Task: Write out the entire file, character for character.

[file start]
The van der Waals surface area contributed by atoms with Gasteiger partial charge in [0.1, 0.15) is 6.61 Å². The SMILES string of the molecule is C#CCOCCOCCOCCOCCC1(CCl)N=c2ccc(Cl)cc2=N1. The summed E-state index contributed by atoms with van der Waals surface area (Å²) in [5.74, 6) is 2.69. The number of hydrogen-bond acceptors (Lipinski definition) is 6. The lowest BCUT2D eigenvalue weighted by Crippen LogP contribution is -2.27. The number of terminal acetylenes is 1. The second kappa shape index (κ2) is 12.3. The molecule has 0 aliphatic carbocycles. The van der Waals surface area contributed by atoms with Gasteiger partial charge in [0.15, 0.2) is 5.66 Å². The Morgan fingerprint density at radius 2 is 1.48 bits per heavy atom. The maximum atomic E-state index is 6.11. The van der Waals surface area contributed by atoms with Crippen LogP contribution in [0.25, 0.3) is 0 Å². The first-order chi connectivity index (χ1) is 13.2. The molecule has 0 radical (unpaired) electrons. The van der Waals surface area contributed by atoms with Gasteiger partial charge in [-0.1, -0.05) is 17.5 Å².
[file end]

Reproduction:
The van der Waals surface area contributed by atoms with Gasteiger partial charge in [0.1, 0.15) is 6.61 Å². The SMILES string of the molecule is C#CCOCCOCCOCCOCCC1(CCl)N=c2ccc(Cl)cc2=N1. The summed E-state index contributed by atoms with van der Waals surface area (Å²) in [5.74, 6) is 2.69. The number of hydrogen-bond acceptors (Lipinski definition) is 6. The lowest BCUT2D eigenvalue weighted by Crippen LogP contribution is -2.27. The number of terminal acetylenes is 1. The second kappa shape index (κ2) is 12.3. The molecule has 0 aliphatic carbocycles. The van der Waals surface area contributed by atoms with Gasteiger partial charge in [0.15, 0.2) is 5.66 Å². The Morgan fingerprint density at radius 2 is 1.48 bits per heavy atom. The maximum atomic E-state index is 6.11. The van der Waals surface area contributed by atoms with Crippen LogP contribution in [0.25, 0.3) is 0 Å². The first-order chi connectivity index (χ1) is 13.2. The molecule has 0 radical (unpaired) electrons. The van der Waals surface area contributed by atoms with Gasteiger partial charge in [-0.1, -0.05) is 17.5 Å².